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Calorie counting

You may have heard a lot about tracking what you eat and counting calories.

Find out what calories are, the recommended intake, why it can be useful to count calories and how doing so can help you lose weight.

What are calories?

Calories are a measure of the amount of energy in an item of food or drink. You will see the number of calories in an item listed on the packaging as "kcal".

Should I keep track of calories?

When we eat and drink more calories than we use, our bodies store the excess as body fat. If this continues over time, we may put on weight.

Knowing the calorie content of food and drink – and how much we have – makes it easier to keep track of our daily intake.

However, counting calories is not the only way to change how you eat to lose weight. Simple things like adjusting portion sizes and making sure your meals are made up of the right types of food can also make a big difference.

Find out more about healthy eating when trying to lose weight.

How many calories to eat a day

The recommended daily calorie intake for the average person is:

  • 2,500kcal for men
  • 2,000kcal for women

How many calories to eat to lose weight

When trying to lose weight, the average person should aim to reduce their daily calorie intake by about 600kcal.

That means reducing calories from the recommended daily allowance to:

  • 1,900kcal for men
  • 1,400kcal for women

How to count calories

Being really precise with calorie counting can be a little tricky, but there are some general guidelines that can be useful if you want to have a better idea about how many calories you're having each day.

Here are some simple ways to help you keep track.

Check the labels on shop-bought foods

You can find calorie information on food labels, usually broken down per portion, per 100g and per pack.

Per-portion information may be more useful than per 100g, but remember that the portion size you're having might not be the same as the manufacturer's portion – this can make a big difference to your calorie intake over the day.

Try weighing your portions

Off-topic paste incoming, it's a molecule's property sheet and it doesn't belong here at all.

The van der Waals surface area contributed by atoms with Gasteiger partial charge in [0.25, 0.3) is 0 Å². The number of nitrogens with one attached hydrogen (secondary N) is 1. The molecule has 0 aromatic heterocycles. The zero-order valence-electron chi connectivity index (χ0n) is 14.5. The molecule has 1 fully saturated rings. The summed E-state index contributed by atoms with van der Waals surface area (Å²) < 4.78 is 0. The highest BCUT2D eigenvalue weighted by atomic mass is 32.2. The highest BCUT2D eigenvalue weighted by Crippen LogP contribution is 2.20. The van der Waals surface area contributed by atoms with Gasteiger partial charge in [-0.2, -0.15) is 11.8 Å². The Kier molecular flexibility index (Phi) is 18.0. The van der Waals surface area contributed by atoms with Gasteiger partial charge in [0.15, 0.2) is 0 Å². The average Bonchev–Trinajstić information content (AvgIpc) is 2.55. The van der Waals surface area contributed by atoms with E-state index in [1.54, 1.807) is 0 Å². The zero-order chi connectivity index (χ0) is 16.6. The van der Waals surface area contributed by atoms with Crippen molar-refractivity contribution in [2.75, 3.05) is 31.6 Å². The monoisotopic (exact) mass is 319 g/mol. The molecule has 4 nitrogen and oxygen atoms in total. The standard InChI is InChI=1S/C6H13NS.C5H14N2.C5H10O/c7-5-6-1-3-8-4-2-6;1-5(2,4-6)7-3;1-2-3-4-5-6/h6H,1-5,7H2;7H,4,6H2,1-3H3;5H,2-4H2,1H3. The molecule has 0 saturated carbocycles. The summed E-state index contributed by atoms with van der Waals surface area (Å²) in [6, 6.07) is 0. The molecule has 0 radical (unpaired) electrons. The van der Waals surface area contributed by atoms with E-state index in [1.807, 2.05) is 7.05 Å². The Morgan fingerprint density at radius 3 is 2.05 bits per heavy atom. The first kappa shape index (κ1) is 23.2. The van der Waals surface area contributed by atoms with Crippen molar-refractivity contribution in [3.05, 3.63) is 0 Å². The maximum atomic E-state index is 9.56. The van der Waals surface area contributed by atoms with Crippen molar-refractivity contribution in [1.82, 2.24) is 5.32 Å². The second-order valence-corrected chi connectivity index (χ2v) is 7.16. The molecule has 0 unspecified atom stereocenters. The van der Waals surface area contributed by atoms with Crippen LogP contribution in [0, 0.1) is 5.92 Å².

To begin with, it may be useful to weigh the portions you have. This should start to give you an idea of how many calories you are having and whether you need to adjust your portion size.

Keep a food diary

Having a daily record of everything you eat and drink can make it a lot easier to keep track of your calorie intake. Try it for a week or 2 to get a good idea of what you have, and carry on if you find it useful.

Remember to include the calories in:

  • the oil and spreads you have cooked with
  • any toppings or accompaniments, like cheese or yoghurt
  • sauces, such as mayo and ketchup

How many calories to have per meal to lose weight

Once you know roughly how many calories you are having, try using the amounts below as a general guide to help you stay on track.

Women

Based on an average of 1,400kcal per day:

  • breakfast: 280kcal
  • lunch: 420kcal
  • dinner: 420kcal
  • snacks and drinks: 280kcal

Men

Based on an average of 1,900kcal per day:

  • breakfast: 380kcal
  • lunch: 570kcal
  • dinner: 570kcal
  • snacks and drinks: 380kcal

Remember

When having your meals, try to include:

  • at least 5 portions of fruit and veg each day – a portion is 80g, though a combination of smaller amounts counts too
  • at least 2 portions of fish each week (if you eat it), one of which is oily – a portion is 140g

Find out more about healthy eating when trying to lose weight.

Download the free NHS Weight Loss Plan

Download the free NHS Weight Loss Plan to help you start healthier eating habits, be more active, and start losing weight.

The plan is broken down into 12 weeks so you can:

  • set weight loss goals
  • use the BMI calculator to customise your plan
  • plan your meals
  • make healthier food choices
  • get more active and burn more calories
  • record your activity and progress

Don't worry, the app makes it easy for you – just take it one week at a time. Let's make "one day" today!

Dietary advice

Better Health cannot provide individual dietary advice. If you or someone you care for has special dietary requirements, medical needs or an eating disorder, please seek advice from a registered healthcare professional. If you would like more information on eating disorders, Beat has lots of useful advice for adults and children.